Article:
Comfortable, flawless hospitality is a balancing act — an easygoing atmosphere on one hand, first-rate accommodations and food on the other. Not everyone can pull this off, but Mireille Lauzon at Le Terra Nostra in Montreal’s Verdun arrondissement gets it perfect.
The four bedrooms, decorated tastefully with travel themes (Afrika, Asia, etc.), work best for couples. But there was enough space in the Afrika room for a temporary bed for our 11-year-old son, who was quite comfortable. Well-behaved children are welcome at Terre Nostra, and it’s a great way to introduce kids to this rewarding style of lodging — so much more personal and interesting than a hotel.
The house at 277 rue Beatty, just off Wellington, was built in 1927 and retains its charm through the careful updating that Mlle. Lauzon has done. The backyard garden, brimming in summer with purple clematis and other stunning flowers, is a beautiful respite any time of day, girded on its sides by tall, narrow oaks that we wish we could grow in Florida. It’s a great place to watch the stars come out with a glass of wine.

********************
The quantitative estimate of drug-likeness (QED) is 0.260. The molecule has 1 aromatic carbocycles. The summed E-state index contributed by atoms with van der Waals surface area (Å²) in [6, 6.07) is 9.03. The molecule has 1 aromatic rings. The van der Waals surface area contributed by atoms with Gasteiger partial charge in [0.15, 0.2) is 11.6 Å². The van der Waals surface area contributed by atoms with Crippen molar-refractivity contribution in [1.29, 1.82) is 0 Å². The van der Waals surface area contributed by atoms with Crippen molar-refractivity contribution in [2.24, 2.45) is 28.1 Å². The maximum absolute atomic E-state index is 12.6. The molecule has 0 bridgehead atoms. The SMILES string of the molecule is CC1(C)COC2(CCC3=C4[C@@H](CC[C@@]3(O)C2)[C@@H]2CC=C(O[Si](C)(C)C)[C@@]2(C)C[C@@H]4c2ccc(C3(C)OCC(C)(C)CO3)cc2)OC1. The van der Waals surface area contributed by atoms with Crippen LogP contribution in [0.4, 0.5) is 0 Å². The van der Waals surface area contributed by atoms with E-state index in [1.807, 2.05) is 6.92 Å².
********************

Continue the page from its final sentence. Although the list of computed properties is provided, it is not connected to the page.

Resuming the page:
And in fine weather, it’s the site of a highlight of your day: breakfast. Mireille is an enthusiastic and skilled cook, and her breakfasts are the best fuel for a day of walking around Montreal and enjoying its many activities. Our first day began with a strawberry-melon smoothie flavored with rose water (!). Then along came tiny muffins spiked with chocolate chips and flavored just enough with orange essence.
Entrees vary, and you would have to wait a long time to see a repeat. One standout was a fine croissant, sliced crosswise and stuffed with sliced pears and a little cream cheese and cinnamon (nutmeg too); the top of the croissant is then soaked in egg, French-toast-style, and capped back onto the bottom and the pears. Pour over a little extra egg, bake in a ramekin for a few minutes, and the angels start to sing.
Every morning was like this: an innovative and delicious fruit juice, mini muffins or tiny quiches, and a delightful main course. Plus good strong coffee and, as my son discovered, some excellent teas.
Don’t miss the little artistic touches — two excellent copper Buddhas (one on a table in the garden that’s topped with a striking slab of rough stone), handmade jewelry for sale, intriguing paintings, and some excellent Oriental furniture. There’s a well-stocked library — everything from Peter Mayle to John Cheever to garden and travel books — and a fridge upstairs with water and space enough for your wine and snacks.
Convenience: solid. Le Terra Nostra is steps from the bus stop, and a quick ride (or pleasant 15-minute walk up eclectic rue Wellington) to the De L’Eglise metro stop. With Le Terra Nostra as your base, a great North American city awaits.